Category Archives: How to

I am now a (beginner) French Pastry Chef!

I finally did it! I went to a cooking class with La Cuisine Paris a couple days ago and learned how to make croissants, pain au chocolat, pain suisse, pain au raisin, and then a bunch of other pastries I don’t remember the names of. Turns out they’re all made with the same croissant-butter dough so it was really easy to make a bunch of things when everyone had a slab of their own dough!

Pain au chocolat in the back, and something the teacher called a "basket" with the jelly in it
Pain au chocolat in the back, and something the teacher called a “basket” with the jelly in it

The entire class lasted three hours. The process of making the croissant dough is actually very complicated as it involves folding (like literal folding) a block of butter (yes that’s right) into the dough. However once you have the dough the hard part is over and it’s pretty simple to shape them into the correct shapes.

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Putting chunky sugar on top of these pinwheel things

I doubt I could ever recreate these on my own especially since the specific butter and flour would be difficult to find in the US, but I’ll probably spend a good week of my life this summer trying!

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Pain suisse: which has to be my favorite french pastry ever. That would be vanilla pudding/custard in there under all those chocolate chips!

At the end of those very labor intensive three hours, when the pastries came out of the oven we all looked a little bit like this:

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We were hungry.

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The end results! From left to right: pain au chocolat, those basket things, pain suisse (my favorite ❤ )

Then they brought us some tea and coffee and we all ate as much as we could!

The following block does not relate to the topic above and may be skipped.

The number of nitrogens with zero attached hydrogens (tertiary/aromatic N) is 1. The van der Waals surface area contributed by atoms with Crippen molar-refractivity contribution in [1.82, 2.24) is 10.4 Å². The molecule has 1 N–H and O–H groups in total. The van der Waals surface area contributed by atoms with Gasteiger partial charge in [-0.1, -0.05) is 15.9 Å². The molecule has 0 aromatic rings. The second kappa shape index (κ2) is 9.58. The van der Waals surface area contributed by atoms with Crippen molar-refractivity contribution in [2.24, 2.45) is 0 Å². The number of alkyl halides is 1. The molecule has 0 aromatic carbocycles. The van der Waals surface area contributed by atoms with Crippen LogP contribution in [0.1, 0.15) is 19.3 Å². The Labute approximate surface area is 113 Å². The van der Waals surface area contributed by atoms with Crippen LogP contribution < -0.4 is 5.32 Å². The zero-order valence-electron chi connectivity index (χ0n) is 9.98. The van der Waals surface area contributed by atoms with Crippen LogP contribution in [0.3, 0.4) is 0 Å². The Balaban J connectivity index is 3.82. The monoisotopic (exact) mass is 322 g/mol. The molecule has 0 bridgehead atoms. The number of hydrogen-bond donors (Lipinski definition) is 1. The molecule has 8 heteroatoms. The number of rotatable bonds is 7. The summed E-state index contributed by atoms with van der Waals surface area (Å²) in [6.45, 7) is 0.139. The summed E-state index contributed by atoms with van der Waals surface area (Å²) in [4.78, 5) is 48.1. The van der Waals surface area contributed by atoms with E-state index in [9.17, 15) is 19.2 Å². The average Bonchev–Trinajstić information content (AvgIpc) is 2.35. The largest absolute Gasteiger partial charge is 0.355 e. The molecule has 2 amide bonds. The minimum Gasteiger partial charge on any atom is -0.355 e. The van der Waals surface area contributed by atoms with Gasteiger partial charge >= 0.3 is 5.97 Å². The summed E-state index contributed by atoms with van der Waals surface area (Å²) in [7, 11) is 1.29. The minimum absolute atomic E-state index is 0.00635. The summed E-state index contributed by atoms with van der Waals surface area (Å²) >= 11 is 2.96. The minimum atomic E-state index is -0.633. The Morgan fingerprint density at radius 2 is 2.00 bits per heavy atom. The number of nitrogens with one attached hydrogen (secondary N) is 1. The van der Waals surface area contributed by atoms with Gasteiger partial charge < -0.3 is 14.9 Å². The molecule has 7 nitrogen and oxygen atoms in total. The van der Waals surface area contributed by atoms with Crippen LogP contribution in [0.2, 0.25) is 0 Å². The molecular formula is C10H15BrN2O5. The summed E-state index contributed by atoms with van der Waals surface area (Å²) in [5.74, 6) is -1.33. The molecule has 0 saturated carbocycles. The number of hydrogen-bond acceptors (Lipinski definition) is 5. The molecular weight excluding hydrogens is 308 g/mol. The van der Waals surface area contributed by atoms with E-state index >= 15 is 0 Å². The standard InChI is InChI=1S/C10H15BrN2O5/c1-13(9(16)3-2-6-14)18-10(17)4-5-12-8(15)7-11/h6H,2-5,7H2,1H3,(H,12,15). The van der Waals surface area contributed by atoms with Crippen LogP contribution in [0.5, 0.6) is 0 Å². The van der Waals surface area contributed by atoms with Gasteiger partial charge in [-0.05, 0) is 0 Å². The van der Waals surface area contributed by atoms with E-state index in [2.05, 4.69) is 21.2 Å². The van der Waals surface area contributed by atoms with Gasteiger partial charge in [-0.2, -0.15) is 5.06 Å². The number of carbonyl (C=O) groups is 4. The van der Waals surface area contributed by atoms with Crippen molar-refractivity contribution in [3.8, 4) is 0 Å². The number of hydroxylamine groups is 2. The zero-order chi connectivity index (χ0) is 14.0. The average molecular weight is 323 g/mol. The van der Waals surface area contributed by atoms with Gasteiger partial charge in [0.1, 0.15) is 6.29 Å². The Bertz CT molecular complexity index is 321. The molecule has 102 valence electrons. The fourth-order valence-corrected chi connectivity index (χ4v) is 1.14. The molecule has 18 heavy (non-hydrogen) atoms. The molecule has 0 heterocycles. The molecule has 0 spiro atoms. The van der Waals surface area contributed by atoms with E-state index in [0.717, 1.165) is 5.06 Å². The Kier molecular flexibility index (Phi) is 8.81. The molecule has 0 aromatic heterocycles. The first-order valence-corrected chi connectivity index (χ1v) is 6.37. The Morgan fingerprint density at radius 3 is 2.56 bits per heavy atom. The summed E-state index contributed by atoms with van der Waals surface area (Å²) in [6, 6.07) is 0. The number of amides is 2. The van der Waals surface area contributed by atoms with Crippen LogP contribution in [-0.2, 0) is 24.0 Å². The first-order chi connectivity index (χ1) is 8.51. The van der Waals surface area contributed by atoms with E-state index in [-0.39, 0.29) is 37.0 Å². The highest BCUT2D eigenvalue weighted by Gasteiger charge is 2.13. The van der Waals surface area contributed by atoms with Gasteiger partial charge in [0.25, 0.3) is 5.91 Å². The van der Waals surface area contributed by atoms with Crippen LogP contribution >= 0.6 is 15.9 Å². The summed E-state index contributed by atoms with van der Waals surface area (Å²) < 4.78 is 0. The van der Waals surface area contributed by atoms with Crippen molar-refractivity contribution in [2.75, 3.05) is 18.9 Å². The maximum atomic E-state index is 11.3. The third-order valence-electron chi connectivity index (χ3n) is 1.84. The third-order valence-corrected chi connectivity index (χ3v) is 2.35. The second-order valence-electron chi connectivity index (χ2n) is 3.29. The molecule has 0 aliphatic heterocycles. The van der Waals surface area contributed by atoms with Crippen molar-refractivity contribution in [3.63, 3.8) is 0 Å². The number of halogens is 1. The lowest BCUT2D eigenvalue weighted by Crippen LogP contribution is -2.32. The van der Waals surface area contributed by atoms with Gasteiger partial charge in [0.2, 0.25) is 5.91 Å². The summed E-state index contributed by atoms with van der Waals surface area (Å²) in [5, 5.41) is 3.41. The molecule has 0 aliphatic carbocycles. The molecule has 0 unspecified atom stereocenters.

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One of our croissants before I ate it

Then because there was still trays upon trays of croissants left, we were all given bags to take the remaining pastries:

So this is what happened
So this is what happened

All in all it was a successful morning and I can honestly admit I couldn’t even look at croissants and pastries the rest of the day!

I’m considering going back to the same place sometime this semester to learn how to make macarons (macaroons for all you English people) but it’s pretty expensive! But I suppose it’s worth the money to be able to tell people that I’m now a French pastry chef! What else did people expect me to learn when I came to France??

"Oh I don't know, maybe FRENCH??" -my parents
“Oh I don’t know, maybe FRENCH??” -my parents 

Moving beyond food: the first week of classes just ended, I snagged an internship, and even grabbed another pair of cheap opera tickets and went to see the German opera Ariadne auf Naxos! Stay tuned for a more in depth explanation 🙂

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How to: Paris Opera Edition

Dear future boys seeking to win my affection,

Opera tickets. Buy me opera tickets.

As I’m typing these very words I’m listening to opera music on YouTube. I have the terrible feeling that one day someone is going to ask me what I’m listening to and I’m going to have to tell them that I have fallen in love with the opera and it now owns my soul.

Because the opera was all like:

and I was like "Fine with me!"

And I was like:

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Sweet Briar, the program I’m studying abroad with, takes us out on excursions every so often to plays, and guided tours within Paris. A few weeks ago they took us on a guided tour of Opéra Bastille, the modern opera house in Paris completed in 1989.

The Opera Bastille
The Opera Bastille

Contrary to popular belief, most operas in Paris are actually held at this new building and not the historical, Opera Garnier, which the Phantom of the Opera is tied to. Opera Bastille is newer and therefore has better acoustics and now holds the most operas while Opera Garnier shows more ballets.

The Opera Garnier: fancy huh?
The Opera Garnier: fancy huh?

Our tour was like a dream come true. Our tour guide took our small group of 5 people to not only the empty amphitheater, but to the “super-secret” side passageway that led straight onto the stage. I went backstage at the Paris Opera.